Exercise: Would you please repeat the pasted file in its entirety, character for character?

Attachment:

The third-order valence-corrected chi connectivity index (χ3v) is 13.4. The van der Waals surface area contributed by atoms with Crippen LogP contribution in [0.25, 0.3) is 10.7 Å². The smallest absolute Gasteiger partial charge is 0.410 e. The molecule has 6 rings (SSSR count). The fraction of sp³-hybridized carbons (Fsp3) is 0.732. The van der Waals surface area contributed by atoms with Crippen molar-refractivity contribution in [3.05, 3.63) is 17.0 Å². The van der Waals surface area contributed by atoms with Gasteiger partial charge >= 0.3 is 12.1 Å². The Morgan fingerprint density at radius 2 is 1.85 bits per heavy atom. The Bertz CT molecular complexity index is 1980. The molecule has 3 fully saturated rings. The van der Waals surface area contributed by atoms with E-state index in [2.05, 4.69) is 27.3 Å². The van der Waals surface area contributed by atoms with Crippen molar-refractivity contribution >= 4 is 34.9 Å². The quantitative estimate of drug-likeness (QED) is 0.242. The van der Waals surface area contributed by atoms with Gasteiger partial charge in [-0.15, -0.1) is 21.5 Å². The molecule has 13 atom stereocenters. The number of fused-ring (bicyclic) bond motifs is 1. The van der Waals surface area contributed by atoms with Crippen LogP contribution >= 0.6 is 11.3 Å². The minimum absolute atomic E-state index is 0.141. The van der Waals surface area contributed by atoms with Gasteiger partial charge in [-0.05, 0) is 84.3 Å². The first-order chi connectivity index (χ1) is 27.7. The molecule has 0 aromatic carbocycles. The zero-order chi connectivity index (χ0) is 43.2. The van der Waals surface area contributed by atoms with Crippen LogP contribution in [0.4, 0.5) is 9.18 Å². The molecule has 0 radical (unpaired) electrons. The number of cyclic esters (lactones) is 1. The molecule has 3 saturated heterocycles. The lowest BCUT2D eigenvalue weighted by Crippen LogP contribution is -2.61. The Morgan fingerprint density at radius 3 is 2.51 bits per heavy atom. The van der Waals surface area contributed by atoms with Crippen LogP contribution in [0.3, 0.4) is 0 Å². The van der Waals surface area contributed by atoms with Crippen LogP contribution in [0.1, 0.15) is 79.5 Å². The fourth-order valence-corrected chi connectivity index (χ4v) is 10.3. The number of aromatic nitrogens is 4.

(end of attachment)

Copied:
The third-order valence-corrected chi connectivity index (χ3v) is 13.4. The van der Waals surface area contributed by atoms with Crippen LogP contribution in [0.25, 0.3) is 10.7 Å². The smallest absolute Gasteiger partial charge is 0.410 e. The molecule has 6 rings (SSSR count). The fraction of sp³-hybridized carbons (Fsp3) is 0.732. The van der Waals surface area contributed by atoms with Crippen molar-refractivity contribution in [3.05, 3.63) is 17.0 Å². The van der Waals surface area contributed by atoms with Gasteiger partial charge >= 0.3 is 12.1 Å². The Morgan fingerprint density at radius 2 is 1.85 bits per heavy atom. The Bertz CT molecular complexity index is 1980. The molecule has 3 fully saturated rings. The van der Waals surface area contributed by atoms with E-state index in [2.05, 4.69) is 27.3 Å². The van der Waals surface area contributed by atoms with Crippen molar-refractivity contribution >= 4 is 34.9 Å². The quantitative estimate of drug-likeness (QED) is 0.242. The van der Waals surface area contributed by atoms with Gasteiger partial charge in [-0.15, -0.1) is 21.5 Å². The molecule has 13 atom stereocenters. The number of fused-ring (bicyclic) bond motifs is 1. The van der Waals surface area contributed by atoms with Crippen LogP contribution >= 0.6 is 11.3 Å². The minimum absolute atomic E-state index is 0.141. The van der Waals surface area contributed by atoms with Gasteiger partial charge in [-0.05, 0) is 84.3 Å². The first-order chi connectivity index (χ1) is 27.7. The molecule has 0 aromatic carbocycles. The zero-order chi connectivity index (χ0) is 43.2. The van der Waals surface area contributed by atoms with Crippen LogP contribution in [0.4, 0.5) is 9.18 Å². The molecule has 0 radical (unpaired) electrons. The number of cyclic esters (lactones) is 1. The molecule has 3 saturated heterocycles. The lowest BCUT2D eigenvalue weighted by Crippen LogP contribution is -2.61. The Morgan fingerprint density at radius 3 is 2.51 bits per heavy atom. The van der Waals surface area contributed by atoms with Crippen LogP contribution in [0.3, 0.4) is 0 Å². The van der Waals surface area contributed by atoms with Crippen LogP contribution in [0.1, 0.15) is 79.5 Å². The fourth-order valence-corrected chi connectivity index (χ4v) is 10.3. The number of aromatic nitrogens is 4.